It is major factor. For a teeny tiny admin application or readily-available-in-php situation, I always choose PHP. Reason, development time is fast(sometimes zero) and results are more than enough to please client. I will not touch Java for a simple inventory system or something which I can easily find online like e.x.shopping cart, CMS, invoicing etc. At times, even for some medium size application, I choose PHP. With lot of powerful PHP frameworks available today. it make sense for me to go with it, based on simplicity it brings in development and installation. For basic CRUD applications, Yii/grocerycrud(don’t ask me about Spring Roo) made my day. Development time has been greatly reduced and pain of writing CRUD is no more.

But still there are situation where I choose Java. Mostly because, if the development is going to be done my multiple developers, where as maintaining Java I find a lot easier. And the sheer size of code base increases, pain of maintain the code will decrease. With PHP, I find it hard to debug or enhance beyond certain point. Being a freelancer, you tend to do all the work and once an application reach beyond the projected scope, debugging becomes nightmare. To avoid those nightmare situation, I will go with Java. Even if something new need to be added, it is not going to be tough as Java is my bread and butter.

3. Nature of work

If the work is re-writing legacy code, or adding a new functionality the existing applications, then things get interesting. With Node.js becoming buzzword, I started using it for simple utility kind of applications as well as moving legacy applications to new UI etc. Keep back end untouched(if performance is good), and improve the GUI and front-end speed. With this approach, billable hours are greatly reduced and response time has been good. Only downside is, getting a decent/good Node.js resource is real tough. For a simple utility applications, not much of an hassle. But bringing back legacy applications to new life, need some serious work and this is when finding a resource becomes real tricky. It is very tricky, at some point, I dropped the projects or idea of using Node.js. Adding new functionality to existing one is little tricky too, so I care to choose projects based on what language it is written. There is no way I am going to learn a completely new alien programming language which I know I never will use, for the sake of the just one project. I have done many such projects in Python, PHP, Struts, VB.Net etc. For me to learn, either it should be worthy or it should be fun to learn. Else, I am happy to skip the project.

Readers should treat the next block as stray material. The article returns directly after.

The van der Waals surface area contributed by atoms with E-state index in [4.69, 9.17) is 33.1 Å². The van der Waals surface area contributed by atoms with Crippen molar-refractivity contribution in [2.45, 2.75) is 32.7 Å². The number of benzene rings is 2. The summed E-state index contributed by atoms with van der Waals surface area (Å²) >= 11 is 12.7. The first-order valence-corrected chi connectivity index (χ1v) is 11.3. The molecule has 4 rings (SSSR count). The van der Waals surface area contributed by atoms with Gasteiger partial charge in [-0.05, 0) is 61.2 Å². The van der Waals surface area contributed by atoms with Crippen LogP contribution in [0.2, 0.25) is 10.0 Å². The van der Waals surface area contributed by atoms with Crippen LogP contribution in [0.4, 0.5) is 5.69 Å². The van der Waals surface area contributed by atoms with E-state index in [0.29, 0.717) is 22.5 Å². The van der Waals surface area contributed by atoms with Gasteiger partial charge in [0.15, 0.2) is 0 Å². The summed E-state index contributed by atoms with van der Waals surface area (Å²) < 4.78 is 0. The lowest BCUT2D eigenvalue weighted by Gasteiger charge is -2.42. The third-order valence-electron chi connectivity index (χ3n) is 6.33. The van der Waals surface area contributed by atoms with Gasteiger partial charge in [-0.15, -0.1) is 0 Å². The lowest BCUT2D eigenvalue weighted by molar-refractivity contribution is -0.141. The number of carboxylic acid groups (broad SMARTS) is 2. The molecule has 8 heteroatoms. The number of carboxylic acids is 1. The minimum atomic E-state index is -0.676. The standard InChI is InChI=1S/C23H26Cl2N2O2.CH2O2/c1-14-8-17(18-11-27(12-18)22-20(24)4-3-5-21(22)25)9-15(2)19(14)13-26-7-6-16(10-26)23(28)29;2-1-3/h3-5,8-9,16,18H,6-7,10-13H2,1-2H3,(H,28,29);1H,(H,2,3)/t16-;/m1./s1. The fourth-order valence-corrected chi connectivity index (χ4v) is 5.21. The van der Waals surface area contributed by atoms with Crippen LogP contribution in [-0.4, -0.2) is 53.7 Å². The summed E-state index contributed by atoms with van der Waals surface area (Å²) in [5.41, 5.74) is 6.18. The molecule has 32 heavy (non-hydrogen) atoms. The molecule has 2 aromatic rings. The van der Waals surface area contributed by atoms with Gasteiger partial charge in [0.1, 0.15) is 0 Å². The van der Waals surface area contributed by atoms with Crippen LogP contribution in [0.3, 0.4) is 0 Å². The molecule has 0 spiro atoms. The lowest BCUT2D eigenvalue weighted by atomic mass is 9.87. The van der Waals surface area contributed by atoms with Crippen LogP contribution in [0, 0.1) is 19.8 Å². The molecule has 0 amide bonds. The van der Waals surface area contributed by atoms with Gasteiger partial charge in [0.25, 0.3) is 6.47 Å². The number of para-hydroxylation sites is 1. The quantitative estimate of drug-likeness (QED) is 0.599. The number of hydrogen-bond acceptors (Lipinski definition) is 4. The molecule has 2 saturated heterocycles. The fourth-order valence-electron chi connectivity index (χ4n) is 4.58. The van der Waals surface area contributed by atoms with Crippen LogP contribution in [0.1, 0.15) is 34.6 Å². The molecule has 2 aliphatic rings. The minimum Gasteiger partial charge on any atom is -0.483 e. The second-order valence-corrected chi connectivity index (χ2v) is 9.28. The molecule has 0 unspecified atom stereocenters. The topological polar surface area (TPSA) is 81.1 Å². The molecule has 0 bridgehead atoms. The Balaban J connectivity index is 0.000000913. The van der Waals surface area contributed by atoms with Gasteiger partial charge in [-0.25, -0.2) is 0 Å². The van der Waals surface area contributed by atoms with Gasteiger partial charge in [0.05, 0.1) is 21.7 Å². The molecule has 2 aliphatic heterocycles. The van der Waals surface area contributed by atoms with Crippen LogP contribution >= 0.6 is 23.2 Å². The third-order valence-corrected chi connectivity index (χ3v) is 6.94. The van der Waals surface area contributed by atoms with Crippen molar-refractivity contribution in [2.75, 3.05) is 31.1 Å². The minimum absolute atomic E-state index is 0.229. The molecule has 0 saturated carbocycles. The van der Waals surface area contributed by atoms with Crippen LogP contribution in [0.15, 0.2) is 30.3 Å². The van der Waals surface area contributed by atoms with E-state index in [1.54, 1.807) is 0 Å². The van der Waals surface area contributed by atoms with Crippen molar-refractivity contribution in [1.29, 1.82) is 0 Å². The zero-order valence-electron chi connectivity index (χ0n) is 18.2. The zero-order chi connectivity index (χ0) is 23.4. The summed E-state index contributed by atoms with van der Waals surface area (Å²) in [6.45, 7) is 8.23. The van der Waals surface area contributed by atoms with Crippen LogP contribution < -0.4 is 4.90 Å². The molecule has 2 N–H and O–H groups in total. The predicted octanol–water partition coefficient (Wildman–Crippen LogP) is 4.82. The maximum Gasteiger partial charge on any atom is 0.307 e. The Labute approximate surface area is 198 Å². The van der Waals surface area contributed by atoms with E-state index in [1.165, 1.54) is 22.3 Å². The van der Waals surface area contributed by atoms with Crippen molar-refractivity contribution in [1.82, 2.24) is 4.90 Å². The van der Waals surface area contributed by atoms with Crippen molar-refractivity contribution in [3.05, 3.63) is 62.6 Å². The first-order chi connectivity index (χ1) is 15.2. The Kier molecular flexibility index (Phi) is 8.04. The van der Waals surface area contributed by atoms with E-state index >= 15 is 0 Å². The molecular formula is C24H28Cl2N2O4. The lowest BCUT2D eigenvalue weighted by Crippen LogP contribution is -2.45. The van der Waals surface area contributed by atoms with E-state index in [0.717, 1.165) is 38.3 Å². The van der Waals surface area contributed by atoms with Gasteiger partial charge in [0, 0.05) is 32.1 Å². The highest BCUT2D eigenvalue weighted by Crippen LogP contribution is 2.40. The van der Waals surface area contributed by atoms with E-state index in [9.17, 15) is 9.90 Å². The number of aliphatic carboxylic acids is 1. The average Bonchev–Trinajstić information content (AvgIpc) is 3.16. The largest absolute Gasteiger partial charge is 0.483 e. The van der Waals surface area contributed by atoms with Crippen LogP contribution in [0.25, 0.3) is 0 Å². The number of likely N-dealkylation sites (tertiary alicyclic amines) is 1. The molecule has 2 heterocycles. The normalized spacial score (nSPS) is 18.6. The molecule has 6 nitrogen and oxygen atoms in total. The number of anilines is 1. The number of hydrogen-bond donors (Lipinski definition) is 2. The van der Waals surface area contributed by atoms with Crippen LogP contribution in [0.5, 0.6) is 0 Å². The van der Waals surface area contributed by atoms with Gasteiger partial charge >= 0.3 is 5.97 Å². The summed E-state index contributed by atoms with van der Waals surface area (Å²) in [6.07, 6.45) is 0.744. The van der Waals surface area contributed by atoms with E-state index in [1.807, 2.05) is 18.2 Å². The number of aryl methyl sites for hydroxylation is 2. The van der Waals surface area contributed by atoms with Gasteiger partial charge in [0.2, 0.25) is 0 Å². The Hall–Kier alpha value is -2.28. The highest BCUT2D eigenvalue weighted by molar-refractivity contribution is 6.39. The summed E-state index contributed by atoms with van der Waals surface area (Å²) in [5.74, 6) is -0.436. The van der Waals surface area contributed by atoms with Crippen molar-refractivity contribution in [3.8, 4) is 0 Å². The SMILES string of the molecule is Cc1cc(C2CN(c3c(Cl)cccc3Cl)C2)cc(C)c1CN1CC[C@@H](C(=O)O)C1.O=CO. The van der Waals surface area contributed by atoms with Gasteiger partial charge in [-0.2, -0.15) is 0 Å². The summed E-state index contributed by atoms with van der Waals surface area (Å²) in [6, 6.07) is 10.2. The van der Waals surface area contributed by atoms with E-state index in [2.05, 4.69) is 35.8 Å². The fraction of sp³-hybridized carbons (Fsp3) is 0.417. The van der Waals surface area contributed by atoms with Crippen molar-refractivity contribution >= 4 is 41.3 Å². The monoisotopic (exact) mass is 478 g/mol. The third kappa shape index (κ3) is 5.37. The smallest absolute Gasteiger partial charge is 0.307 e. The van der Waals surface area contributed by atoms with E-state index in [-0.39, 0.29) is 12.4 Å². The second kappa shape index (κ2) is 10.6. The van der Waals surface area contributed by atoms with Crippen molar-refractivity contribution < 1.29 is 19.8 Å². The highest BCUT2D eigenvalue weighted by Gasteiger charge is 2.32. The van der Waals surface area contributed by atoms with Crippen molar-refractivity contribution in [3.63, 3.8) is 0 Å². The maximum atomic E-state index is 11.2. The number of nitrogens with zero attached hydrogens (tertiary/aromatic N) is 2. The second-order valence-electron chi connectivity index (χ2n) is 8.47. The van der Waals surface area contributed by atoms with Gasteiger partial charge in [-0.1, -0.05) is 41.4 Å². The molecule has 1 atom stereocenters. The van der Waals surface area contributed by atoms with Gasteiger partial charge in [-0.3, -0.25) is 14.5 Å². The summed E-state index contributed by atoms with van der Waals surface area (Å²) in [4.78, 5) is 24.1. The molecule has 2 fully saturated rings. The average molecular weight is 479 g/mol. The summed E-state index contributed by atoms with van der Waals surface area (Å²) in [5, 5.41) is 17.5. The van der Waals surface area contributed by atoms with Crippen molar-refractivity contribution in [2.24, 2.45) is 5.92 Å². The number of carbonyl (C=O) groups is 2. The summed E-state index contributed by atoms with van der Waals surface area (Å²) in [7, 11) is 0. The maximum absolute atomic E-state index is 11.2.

4. Deadline

If deadline is going to be too tight to choose my preferred language, I will go with PHP blindly, reason being, support and ease of development. But again, if deadline is too tight and nature of works requires me to go for Java, I will simply refuse, as I will never want to give sub-par work, as it is against my own moral. But most of the time, I either negotiate for time or split the release into phases, so additional features can go after live.


These are all some of basic metrics which I follow in choosing language for projects. And I hope these metrics will be helpful for someone out there, who is facing the same dilemma what I faced years ago. Just keep some priority and standard for the kind of work and don’t go below that. I would like to be called good developer who did less project than mediocre developer who did a lot of projects. For this, these 4 metrics along with lot other factors helps me in finding right tool for right job.